France’s Tiger Trade Risks Running Wild

Leading Europe as the nation with the most captive tigers and representing one of the continent’s top illegal tiger trafficking hotspots, France is home to a booming tiger trade, according to an article published Friday.

TigerAlong with Italy, France is one of Europe’s top tiger trafficking hubs (Photo: Gerhard G., Pixabay)Investigative environmental outlet Oxpeckers reported that as of December 2020 there are 635 registered tigers in France, some 500 of which belong to travelling circuses. Furthermore, regular legal French imports and exports of tigers are believed to sometimes serve as a cover for illegal wildlife trafficking.

This troubling news comes amid growing evidence that tigers are being bred in captive facilities – or “tiger farms”-- across the European Union for export to illegal markets abroad, particularly those in Asia selling tiger skins, bones and organs.

“Some European tigers are exported to Asia, because the buyers there believe that European big cats are bigger and stronger, which makes them especially valuable for breeding,” says Kieran Harkin, head of wildlife campaigns at the international NGO Four Paws.

Most French tigers, however, are monetized through selling access to consumers who, driven by the global fad of celebrities posing next to wild animals on social media, are willing to pay 50 euros (US$60 dollars) to cuddle a cub for 10 minutes.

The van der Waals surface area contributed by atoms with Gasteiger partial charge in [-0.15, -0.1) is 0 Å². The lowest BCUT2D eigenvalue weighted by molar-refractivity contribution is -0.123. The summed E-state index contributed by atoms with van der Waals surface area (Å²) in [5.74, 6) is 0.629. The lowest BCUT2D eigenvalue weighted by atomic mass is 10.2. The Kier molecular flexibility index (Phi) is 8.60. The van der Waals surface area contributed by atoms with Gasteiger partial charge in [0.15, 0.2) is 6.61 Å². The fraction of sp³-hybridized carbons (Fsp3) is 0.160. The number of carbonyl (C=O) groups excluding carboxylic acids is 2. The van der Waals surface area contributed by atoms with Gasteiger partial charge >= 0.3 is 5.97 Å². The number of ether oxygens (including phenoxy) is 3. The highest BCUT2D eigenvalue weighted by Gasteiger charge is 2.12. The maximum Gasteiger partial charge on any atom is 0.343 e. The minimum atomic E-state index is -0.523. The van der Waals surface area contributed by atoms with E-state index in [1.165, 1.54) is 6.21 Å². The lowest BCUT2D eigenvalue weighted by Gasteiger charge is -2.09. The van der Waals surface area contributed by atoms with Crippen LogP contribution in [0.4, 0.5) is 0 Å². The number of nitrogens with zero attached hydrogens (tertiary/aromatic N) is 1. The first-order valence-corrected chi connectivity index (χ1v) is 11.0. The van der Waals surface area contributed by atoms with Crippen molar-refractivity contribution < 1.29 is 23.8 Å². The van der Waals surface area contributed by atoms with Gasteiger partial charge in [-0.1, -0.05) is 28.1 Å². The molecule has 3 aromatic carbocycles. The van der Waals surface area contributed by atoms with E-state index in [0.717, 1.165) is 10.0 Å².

For others only owning one will do, which is allowed by French law within certain legal parameters. According to Oxpeckers, however, even those parameters are hard to enforce and there is an illegal domestic market in France sourcing tigers on demand.

As a result, states the paper, more robust legislation is being promoted and a law against animal abuse is due for debate in France’s Senate after receiving overwhelming support in the National Assembly. The bill’s acceptance would prohibit the purchase and breeding of non-domestic animals in travelling circuses, giving current owners five years to remove tigers from their shows.

As with many valuable commodities though, prohibition may stimulate the black-market, prompting fears in some conservationists that, without proper monitoring, many tiger-owning circus managers will be tempted to illegally sell their animals abroad.